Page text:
June 08, 2006

Diagnose with Data

Here’s a great example of how combining technology with experience and judgment makes for a solid diagnosis and repair.

Rex Wheeler of Bud’s Transmission in Marysville, Wash., and a member of Transmission Rebuilders Network International Inc., demonstrated his skill in this regard and has allowed us to share his findings with you. Rex’s problem was a 2000 Olds Bravada with 60,000 miles and a customer complaint of a “double downshift” while increasing speed from a steady cruise or applying more throttle while going up a hill. Although Rex has seen excessive slip and 1870 codes in 4L60-E units, he observed that this unit felt like it would actually start to unlock, then start to lock up, then release. Tip of the hat No. 1 to Rex at this point. He paid attention to the customer’s specifics and test-drove the vehicle with an open mind, ready to observe what happened and gather more information. Our tip of the hat No. 2: Rex not only has the capability to do data recordings, but took the time to do them and then analyze the information before proceeding.

Some folks have not had an opportunity to use data recordings as a diagnostic tool. When you first start looking at recordings, there appears to be so much data that it’s hard to find the answers. There are a few techniques we have found very useful in getting the information we need. The graphs below show the readings used to verify the complaint and diagnose the problem.

When dealing with recordings and a customer complaint, you should always start with a look at RPM. If you can see
something significant enough to match what the customer would actually feel, keep going. There may be many input and
output signals jumping around all over the page but what you want to look at is when the customer “felt” the problem and RPM change will often help you find the time to narrow in on.

Draw a timeline or use an onscreen moveable timeline. On this graph, just your eye could tell you the customer felt the
double bump (RPM), and that TCC slip appears to be the cause. We added a timeline to both the left- and right-hand
columns of the graph to show a common point in time, indexed by the start of the slip rate change. Using the line, we can see that what the customer felt was caused by TCC slip rate double spike initially triggered by a TCC duty cycle change. Using the line as a starting point, we can look at what caused what, and when. In this case, we do not see anything commanding the double bump. Duty cycle reduction is a slow, even ramp down but the slip rate response was bumpy. The timeline also points out that this problem was not part of actually unlocking the converter. That clearly occurred later (TCC Enable goes to off). This EC3 unit was trying to add some controlled slip when the problem occurred.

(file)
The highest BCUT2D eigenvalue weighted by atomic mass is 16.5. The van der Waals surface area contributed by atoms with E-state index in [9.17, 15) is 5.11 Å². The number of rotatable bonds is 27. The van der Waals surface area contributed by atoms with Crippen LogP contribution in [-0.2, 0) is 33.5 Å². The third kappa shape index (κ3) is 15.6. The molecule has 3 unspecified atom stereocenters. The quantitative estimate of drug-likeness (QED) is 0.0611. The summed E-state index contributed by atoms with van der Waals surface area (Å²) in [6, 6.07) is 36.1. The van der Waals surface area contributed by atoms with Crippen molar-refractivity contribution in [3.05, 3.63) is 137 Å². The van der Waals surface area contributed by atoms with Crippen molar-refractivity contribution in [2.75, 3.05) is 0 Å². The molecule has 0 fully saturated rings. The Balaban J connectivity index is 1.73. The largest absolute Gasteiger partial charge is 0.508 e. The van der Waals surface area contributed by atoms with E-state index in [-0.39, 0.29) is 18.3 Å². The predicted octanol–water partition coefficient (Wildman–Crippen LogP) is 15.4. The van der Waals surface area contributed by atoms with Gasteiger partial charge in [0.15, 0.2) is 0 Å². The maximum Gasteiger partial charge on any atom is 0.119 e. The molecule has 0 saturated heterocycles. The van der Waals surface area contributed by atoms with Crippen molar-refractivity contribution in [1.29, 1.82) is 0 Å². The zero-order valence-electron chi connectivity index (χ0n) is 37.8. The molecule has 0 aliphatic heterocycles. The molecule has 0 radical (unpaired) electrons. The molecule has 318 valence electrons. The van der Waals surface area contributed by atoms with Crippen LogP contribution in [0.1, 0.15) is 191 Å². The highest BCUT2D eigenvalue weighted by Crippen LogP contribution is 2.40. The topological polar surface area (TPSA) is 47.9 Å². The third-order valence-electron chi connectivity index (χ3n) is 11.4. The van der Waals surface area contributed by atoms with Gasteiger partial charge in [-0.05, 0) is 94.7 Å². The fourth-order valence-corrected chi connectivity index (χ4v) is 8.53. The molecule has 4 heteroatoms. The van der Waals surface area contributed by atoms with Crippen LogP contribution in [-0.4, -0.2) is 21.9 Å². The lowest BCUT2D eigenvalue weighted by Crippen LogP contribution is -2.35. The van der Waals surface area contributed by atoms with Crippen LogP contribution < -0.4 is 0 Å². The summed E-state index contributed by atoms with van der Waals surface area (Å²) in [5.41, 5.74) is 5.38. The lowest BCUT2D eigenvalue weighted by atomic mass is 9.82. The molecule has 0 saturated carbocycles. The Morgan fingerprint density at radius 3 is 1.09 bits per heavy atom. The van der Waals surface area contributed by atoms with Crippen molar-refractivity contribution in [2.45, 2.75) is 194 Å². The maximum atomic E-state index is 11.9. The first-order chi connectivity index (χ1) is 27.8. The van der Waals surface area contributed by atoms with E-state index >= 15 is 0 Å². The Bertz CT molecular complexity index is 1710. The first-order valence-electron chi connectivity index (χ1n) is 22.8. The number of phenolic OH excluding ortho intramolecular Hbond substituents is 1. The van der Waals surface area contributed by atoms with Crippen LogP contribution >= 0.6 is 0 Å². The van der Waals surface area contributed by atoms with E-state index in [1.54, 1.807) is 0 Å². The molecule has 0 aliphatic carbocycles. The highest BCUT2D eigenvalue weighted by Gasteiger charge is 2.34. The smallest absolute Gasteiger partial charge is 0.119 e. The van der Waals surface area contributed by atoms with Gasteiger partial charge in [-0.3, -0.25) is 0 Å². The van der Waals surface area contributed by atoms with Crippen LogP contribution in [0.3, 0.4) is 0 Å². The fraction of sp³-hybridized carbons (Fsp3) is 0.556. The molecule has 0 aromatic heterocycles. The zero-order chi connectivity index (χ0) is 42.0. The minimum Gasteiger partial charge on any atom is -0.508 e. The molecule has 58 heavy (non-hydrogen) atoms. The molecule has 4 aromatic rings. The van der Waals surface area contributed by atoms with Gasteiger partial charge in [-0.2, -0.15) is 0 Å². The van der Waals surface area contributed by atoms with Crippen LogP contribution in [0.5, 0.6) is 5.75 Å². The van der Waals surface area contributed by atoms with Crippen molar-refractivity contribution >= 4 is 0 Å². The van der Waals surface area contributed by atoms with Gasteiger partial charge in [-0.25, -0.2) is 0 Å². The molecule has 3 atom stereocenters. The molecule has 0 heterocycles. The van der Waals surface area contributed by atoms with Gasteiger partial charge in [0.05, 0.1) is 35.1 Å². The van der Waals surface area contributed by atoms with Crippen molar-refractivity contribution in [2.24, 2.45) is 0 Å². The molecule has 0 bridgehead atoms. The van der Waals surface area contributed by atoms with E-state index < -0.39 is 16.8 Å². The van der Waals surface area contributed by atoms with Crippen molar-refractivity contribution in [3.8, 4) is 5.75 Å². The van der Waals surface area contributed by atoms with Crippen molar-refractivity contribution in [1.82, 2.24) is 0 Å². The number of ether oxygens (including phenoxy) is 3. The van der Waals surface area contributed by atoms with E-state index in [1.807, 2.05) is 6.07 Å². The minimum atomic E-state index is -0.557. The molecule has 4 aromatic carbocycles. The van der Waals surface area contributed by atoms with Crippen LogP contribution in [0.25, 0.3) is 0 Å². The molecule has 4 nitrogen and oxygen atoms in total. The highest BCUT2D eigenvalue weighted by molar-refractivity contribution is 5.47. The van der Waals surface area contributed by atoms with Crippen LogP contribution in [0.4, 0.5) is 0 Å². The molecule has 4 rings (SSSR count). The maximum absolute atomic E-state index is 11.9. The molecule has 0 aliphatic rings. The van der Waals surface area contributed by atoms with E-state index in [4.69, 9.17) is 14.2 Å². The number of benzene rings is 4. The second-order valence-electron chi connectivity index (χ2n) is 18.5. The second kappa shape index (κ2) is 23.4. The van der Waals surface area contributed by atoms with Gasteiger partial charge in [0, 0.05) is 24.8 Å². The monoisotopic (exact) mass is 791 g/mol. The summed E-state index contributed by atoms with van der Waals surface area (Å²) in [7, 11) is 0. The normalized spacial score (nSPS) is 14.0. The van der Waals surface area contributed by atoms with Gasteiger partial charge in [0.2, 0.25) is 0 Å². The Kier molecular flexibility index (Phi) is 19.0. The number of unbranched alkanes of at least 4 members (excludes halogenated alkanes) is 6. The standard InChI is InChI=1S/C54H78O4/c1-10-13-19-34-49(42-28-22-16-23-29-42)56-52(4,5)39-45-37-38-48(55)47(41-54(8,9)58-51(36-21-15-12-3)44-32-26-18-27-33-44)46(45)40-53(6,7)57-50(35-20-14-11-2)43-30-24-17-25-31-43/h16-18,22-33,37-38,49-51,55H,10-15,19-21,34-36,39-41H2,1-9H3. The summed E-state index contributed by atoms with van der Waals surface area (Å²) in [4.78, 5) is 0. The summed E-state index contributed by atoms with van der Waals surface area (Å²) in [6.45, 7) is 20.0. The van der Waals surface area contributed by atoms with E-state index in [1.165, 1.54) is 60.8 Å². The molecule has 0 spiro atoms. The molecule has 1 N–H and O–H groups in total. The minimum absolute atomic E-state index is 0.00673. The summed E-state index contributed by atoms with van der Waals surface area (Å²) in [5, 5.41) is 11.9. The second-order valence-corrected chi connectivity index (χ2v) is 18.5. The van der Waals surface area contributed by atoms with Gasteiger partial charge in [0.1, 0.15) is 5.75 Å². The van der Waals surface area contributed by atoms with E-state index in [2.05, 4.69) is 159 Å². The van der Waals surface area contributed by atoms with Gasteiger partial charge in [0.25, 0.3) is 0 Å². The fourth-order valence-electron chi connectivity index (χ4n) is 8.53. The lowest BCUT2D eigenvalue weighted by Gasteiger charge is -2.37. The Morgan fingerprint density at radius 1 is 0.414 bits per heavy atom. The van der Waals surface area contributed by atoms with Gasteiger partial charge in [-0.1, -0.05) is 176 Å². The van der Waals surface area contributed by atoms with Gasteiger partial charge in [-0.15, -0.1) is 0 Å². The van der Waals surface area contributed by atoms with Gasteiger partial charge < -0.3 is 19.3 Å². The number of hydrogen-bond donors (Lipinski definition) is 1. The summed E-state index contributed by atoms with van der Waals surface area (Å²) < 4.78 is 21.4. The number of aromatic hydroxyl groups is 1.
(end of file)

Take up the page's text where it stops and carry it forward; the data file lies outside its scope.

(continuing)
With all that information on his side, Rex knew the TCC isolator/regulator valve would be responding to the duty cycle change and should have duplicated the gradual reduction of apply pressure and increasing slip rate the signal commanded.

The graphs above show that his diagnosis and repair were on the money. After installing the Sonnax TCC regulator valve kit 77754-04K, a smoothly ramping down reduction of the TCC duty cycle creates a smooth increase in slip. Full unlock of the converter occurs shortly after, with TPS voltage at that point clearly showing why.

One more tip on graphs and timelines. Don’t worry about minor irregularities that may appear as either a slight delay in a response or even a response appearing to occur just ahead of a command. Computers are fast, but they still read only one signal at a time, reading each one in turn, very quickly, limited in speed more by the data links they use between controllers. Then, when you take a recording, the information is often transmitted through slower communications and links, and gets converted into a graph display by a computer program. Depending on the time duration spread of your graph, irregularities will appear. Don’t worry about an exact line-up of time. In reality, no two readings on the graph represent signal readings at exactly the same instant, but are lined up closely enough for you to trace a chain of events and come up with a solution.

One final suggestion for making graphs more useful is to consider what things to record, or at least what things to display. Once again, Rex made great choices. We left two of his displays out, for space reasons. His original graph showed what you see, plus Break Switch and Trans Temp signal. He wisely included things that could have triggered what was potentially a lockup-related issue.

One suggestion is to remove TPS percentage. TPS voltage should always be a part of the graph but the percentage display is just the computer doing a calculation of the same voltage reading to display it as a percentage. Rather than duplicating this information, we would substitute VSS signal for the TPS percentage. That helps monitor the conditions around the reported error better and makes duplicating the problem again on a road test easier.

The key idea here is to set up your test to get the information that define the conditions for you and also provide data on
changes in commands and monitoring of the responses to those commands. A common mistake on recordings is to include and display too many signals. The answer you are looking for is still there, but may be harder to find. You can easily make it a needle in the haystack by adding too much data to the mix.

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